GM has soooooo many opportunities to be awesome again - with the cool and crazy nameplates from the past, they could play on that and have what would be a pretty cool lineup of great cars if they really knew what the hell they were doing. The Camaro is a step in the right direction, but why didn't they come out with that back in 2003 when the old F Body was being phased out??? Take for example the new G8 - great car - but I think they would have had more success selling that car as a new Chevy Impala. I know CAFE is a consideration, but get around that by bringing over the Corsa from Opel and sell it as a cool little Chevy over here. Like my Dad (who worked at GM for a long time in the 60s/70s/80s) has said of GM over the last 10 years - "they don't know whether they're afoot or on horseback". He's right.
      • 6 Years Ago
      That's sad...
      • 6 Years Ago
      The Impala is a good seller is because it's exactly what the American needs - big and cheap, nothing more than that.
      Ben K.
      • 6 Years Ago
      The W-body FWD platform was introduced as a 1988 model, that explains why GM isn't as competitive as it needs to be. Constant upgrades have helped during the last two decades, but the switch to the Zeta is long over due. The Impala remains one of Chevy's best sellers, but offering both platforms would increase choices and in this market that is key. The Camaro was built on the Zeta to make it more viable, sharing parts with additional volume RWD cars like the G8 and a planned switch for the Impala, Lucerne and DTS. Without high volume vehicles to share the expensive Zeta platform, profitability is doubtful. The G8 and Camaro aren't high volume sellers. Offering both is a win, win for consumers, but delays aren't helping.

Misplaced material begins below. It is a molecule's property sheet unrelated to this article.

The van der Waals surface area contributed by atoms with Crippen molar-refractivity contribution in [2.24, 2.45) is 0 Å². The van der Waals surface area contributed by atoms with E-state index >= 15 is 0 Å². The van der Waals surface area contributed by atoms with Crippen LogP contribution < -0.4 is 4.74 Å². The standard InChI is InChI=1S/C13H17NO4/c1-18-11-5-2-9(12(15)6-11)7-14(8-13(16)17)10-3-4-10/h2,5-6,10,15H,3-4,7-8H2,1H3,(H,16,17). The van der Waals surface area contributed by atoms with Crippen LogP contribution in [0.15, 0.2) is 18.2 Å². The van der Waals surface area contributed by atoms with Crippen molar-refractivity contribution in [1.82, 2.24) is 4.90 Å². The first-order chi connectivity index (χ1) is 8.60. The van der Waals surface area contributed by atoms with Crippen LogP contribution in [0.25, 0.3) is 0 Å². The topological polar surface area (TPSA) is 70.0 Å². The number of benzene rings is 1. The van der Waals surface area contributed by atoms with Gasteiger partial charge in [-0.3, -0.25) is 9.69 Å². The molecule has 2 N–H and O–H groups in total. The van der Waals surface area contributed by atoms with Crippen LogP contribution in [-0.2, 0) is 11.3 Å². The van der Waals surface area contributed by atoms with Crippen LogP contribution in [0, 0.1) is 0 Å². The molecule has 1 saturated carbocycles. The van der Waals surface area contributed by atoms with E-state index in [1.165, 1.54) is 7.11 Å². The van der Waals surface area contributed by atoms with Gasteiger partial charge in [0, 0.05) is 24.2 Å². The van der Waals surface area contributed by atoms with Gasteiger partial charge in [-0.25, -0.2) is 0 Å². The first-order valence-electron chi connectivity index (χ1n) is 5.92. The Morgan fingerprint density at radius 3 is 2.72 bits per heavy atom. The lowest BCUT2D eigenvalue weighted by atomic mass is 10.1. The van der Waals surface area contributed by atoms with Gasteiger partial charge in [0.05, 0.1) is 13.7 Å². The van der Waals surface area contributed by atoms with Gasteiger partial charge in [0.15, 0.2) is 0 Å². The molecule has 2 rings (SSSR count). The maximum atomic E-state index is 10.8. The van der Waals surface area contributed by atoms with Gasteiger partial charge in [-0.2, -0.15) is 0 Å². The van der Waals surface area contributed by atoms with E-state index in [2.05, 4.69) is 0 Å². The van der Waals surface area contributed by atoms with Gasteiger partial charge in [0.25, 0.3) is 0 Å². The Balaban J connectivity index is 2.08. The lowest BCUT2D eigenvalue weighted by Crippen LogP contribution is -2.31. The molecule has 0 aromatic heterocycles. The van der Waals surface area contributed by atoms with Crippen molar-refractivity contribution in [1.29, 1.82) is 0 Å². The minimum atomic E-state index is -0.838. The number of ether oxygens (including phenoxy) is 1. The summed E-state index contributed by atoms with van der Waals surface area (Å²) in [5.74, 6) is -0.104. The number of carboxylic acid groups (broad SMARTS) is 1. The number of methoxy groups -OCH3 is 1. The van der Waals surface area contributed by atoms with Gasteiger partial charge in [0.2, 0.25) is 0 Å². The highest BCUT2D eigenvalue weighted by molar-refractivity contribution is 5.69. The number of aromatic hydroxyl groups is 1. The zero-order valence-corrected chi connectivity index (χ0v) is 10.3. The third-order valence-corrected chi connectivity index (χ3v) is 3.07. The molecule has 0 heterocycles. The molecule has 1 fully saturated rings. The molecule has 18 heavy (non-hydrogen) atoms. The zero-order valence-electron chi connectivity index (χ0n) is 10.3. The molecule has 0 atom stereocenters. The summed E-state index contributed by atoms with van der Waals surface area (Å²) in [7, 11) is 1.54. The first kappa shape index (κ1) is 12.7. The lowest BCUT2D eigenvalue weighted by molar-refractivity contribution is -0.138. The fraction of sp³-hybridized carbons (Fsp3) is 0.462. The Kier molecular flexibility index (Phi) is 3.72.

• 6 Years Ago
        @Ben K.
        Zeta is a fat overweight pig! With gas about 4 bucks a gallon and expected to go higher ($5 by next winter), Zeta is one fat pig that needs to die and fast!
        • 6 Years Ago
        @Ben K.
        In this climate of $4 gas and climbinb it doesn't make sense for Chevy to switch a family hauler over to RWD, which will raise costs and lower MPG.

        So you can talk about how the switch to Zeta is overdue, but you're wrong. Maybe it needs a new platform, but an RWD platform would be a big mistake.
      • 6 Years Ago
      It needs the 6-speed auto to reduce highway revs and larger side-view mirrors. Other than that, my wifes 06 Impala 3LT is a pretty good traditional large car. Doesn't really do anything great, but is roomy, comfortable and economical. The 3.9 pushrod engine is, in my opinion, a great little engine. Terrific low-end torque and 30+ mpg on highway. This car is, as some here have mentioned, much bigger than Malibu; I drove a 08 Malibu and while it was much quieter, it is also significantly narrower. Almost cramped shoulder room compared to Impala. I say update it soon with the above changes and sell quarter-million a year for another 5 years.